The celebration highlighted the contributions of Greek Americans to New York City.
The event also honored four women: Jenny Emexizidis, a businesswoman currently with the Queens Medallion Group of Companies and Melrose Ballroom; Nomiki Kastanas, a media figure with National Greek TV; Ismini Michaels, a longtime educator and treasurer of the Greek Children’s Fund; and Evgenia Soldatos, an assistant district attorney in Nassau County.
State Senator Michael Gianaris, who was first elected 17 years ago, said the local community worked hard to elect more Greek Americans in local government, including Assemblywoman Aravella Simotas and Councilman Costa Constantinides.
Astoria is home to the largest population of Greeks outside of Greece.
“The Greek American community is truly represented in our government now,” he said. “That’s because of the great work we’ve done over the last 20 years.”
The event precedes the annual Greek Independence Day parade down Fifth Avenue on March 26. Simotas, who sung the Greek national anthem to begin the event, said the parade is an important tradition to keep.
“Raising my four-year-old daughter, I can’t tell you how happy and what a privilege it is to be able to bring her to Fifth Avenue so she can also celebrate what it means to be a Greek American,” she said.
With many diplomats in the room, including Consul General of Greece Konstantinos Koutras, elected officials discussed international affairs important to many Greek Americans.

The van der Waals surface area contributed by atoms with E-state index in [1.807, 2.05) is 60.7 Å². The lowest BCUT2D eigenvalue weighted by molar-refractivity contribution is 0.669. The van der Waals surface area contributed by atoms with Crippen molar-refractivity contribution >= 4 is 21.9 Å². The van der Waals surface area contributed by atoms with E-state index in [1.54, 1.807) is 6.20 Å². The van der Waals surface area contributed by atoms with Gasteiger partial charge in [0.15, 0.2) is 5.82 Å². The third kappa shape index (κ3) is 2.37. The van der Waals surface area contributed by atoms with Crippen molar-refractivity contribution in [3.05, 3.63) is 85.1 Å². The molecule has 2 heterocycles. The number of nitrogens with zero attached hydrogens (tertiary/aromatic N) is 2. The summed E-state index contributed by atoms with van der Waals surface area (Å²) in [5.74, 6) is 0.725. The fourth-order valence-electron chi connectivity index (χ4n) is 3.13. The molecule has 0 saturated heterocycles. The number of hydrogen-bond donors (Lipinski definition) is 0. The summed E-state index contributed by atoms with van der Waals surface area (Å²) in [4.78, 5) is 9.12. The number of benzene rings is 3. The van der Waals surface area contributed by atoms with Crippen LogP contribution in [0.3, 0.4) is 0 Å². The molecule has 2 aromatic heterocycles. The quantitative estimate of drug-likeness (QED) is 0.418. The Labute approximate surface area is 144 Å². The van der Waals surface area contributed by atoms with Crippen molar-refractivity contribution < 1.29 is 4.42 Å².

Congresswoman Carolyn Maloney, who was a founding member of the Hellenic Caucus in Congress, spoke about her recent trip to Greece. After visiting the Parthenon, she said she will urge Congress to “work hard for the return of the Parthenon marbles” to Greece.
“Built by a Greek artist for the Greek people, they belong to Greece,” Maloney said. “The Turks had no right to sell them. They were an invading occupation army.”
Though she is not Greek herself, Maloney said she wants Cyprus and Macedonia to be united with Greece, a remark that was met with loud applause.
Constantinides, whose family roots go back to Cyprus, said he was born the year after the country was invaded. Everyday, his grandmother would cry and lament the fact that she could never go back to the place where his father was baptized.
“She’d always talk to me about how she would take me back to Cyprus,” Constantinides said. “We never had that opportunity.
“That’s something that has always broken my heart, always stuck with me,” he added. “We stand united and we stand as one to make sure we liberate Cyprus.”